Doctor Who Books

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Beyond the Television

Discovering Doctor Who Books

I first discovered the Doctor Who book range when I was in year five at school. Their library had them. I was absolutely fascinated because although I'd seen the Three Doctors and I knew about Jon Pertwee and Tom Baker, I had no idea that there were two doctors before them with a whole series of adventures of their own. I learned about Patrick Troughton and William Hartnell via the Target book range, which ended up being better than television because I they weren't black and white episodes in print.

Interestingly, David Whittaker who novelised the first Daleks script included a very different meeting of the doctor and his companions and it wasn't until about a decade later that I found out that it was completely different.

Target Books

Over the years, I collected every single target book and most of the alternative covers too. I still have them all (in boxes now) and sometimes I still read them via eBooks or listen to them as audio books. They're great and it's not uncommon for Doctor Who fans to refer to Terrence Dicks, who wrote most of them as "Uncle Terrence".

Increasing the Range

When all of the books had been novelised, the licence was picked up by Virgin and they went on to write the "White books" for the seventh doctor which are, to date, the most adult doctor who books ever written. I have all of these and have read them but I'll admit that there are one or two of them that I really have no clue what they were about. Virgin also started a great missing adventures series and I have all of them too. In terms of the Virgin books, the very best of them is Lungbarrow by Marc Platt, though the Infinity Doctors is pretty good too.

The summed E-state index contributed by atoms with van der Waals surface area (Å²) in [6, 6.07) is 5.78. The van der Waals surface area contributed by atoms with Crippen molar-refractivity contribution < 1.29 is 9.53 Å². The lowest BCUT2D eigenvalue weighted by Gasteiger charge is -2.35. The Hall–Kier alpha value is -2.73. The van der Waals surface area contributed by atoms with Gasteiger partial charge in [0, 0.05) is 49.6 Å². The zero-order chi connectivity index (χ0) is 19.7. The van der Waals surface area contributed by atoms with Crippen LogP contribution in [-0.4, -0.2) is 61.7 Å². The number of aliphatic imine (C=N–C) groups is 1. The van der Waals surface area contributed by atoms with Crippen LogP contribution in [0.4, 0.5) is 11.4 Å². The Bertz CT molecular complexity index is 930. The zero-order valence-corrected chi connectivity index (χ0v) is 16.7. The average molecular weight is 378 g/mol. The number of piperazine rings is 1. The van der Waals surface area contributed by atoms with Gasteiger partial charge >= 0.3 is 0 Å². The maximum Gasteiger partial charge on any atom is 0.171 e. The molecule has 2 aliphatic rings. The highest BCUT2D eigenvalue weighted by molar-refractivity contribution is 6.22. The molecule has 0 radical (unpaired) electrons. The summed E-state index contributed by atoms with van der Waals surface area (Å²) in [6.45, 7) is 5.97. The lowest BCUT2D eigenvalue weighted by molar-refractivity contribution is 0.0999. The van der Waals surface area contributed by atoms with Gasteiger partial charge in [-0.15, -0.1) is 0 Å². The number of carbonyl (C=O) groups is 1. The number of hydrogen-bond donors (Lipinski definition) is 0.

Eventually the BBC realised that they were missing out on money and took the licence back from Virgin and started doing what Virgin had done with more censorship. Their range wasn't as good but it was still fairly good. I have most of their books but I started to run out of space, time and money so had to stop collecting. Since then, the BBC have stopped producing books but every now and then a set come out ... and I have many of these sets and have read them as books or eBooks or audio books.

I don't think I'll ever get tired of reading Doctor Who books.